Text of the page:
But several research teams have shown that digital watermarking – even watermarks buried in the metadata of an image – can be removed with little expertise. Even Meta admits the technology isn’t perfect.
The real test will be whether we see, in the coming months, a decrease in the explosion of harmful fake images appearing online. And that’s probably going to be easier said than done.
While a superstar like Taylor Swift might be able to pressure Big Tech into taking down illegal images of her – the same can’t be said for the 3.5 billion users of one Meta platform or other.
If that doesn’t happen, the next test will be whether we see large and powerful tech companies in court over the issue. Some predict only hitting big tech in their pockets will really bring about change.
Sir Nick has said it’s not yet possible for Meta to identify all AI-generated content – with those who produce the images able to strip out invisible markers.
He added: “We’re working hard to develop classifiers that can help us to automatically detect AI-generated content, even if the content lacks invisible markers. At the same time, we’re looking for ways to make it more difficult to remove or alter invisible watermarks.”
Sir Nick said this part of Meta’s work is important because the use of AI is “likely to become an increasingly adversarial space in the years ahead”.
“People and organizations that actively want to deceive people with AI-generated content will look for ways around safeguards that are put in place to detect it. Across our industry and society more generally, we’ll need to keep looking for ways to stay one step ahead,” he said.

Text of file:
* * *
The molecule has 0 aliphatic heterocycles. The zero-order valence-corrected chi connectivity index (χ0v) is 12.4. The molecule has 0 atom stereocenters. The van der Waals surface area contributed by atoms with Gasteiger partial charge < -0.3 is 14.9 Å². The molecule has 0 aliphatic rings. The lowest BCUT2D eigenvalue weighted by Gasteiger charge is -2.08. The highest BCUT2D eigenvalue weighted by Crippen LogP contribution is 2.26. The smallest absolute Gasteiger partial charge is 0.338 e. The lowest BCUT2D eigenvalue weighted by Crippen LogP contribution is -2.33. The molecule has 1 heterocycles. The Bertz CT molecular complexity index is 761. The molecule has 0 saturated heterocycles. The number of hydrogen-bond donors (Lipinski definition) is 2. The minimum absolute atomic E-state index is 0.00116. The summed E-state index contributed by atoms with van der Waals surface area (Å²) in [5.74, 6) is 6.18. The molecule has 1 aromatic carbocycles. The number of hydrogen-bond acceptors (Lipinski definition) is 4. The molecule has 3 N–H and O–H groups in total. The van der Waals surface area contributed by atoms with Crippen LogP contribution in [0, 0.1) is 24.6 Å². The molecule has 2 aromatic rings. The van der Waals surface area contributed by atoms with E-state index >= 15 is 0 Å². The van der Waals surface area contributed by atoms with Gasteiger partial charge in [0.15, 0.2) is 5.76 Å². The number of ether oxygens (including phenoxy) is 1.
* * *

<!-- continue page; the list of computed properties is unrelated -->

Meta also plans to add a feature to its platform that will allow people to disclose when they are sharing AI-generated content so the company can add a label to it.
Taylor Swift targeted in AI images
AI images have proven controversial in recent months – with many of them so realistic users are often unable to tell they are not real.
In January, deep fake images of pop superstar Taylor Swift, which were believed to have been made using AI, were spread widely on social media.
US President Biden’s spokesperson said the sexually explicit images of the star were “very alarming”.
White House Press Secretary Karine Jean-Pierre said social media companies have “an important role to play in enforcing their own rules”, as she urged Congress to legislate on the issue.
A royal reunion that was not all it seemed
In the UK, a slideshow of eight images appearing to show Prince William and Prince Harry at the King’s coronation spread widely on Facebook in 2023, with more than 78,000 likes.
One of them showed a seemingly emotional embrace between William and Harry after reports of a rift between the brothers.
However, none of the eight images were genuine.
Meanwhile, an AI-generated mugshot of Donald Trump when he was formally booked on 13 election fraud charges fooled many people around the world in 2023.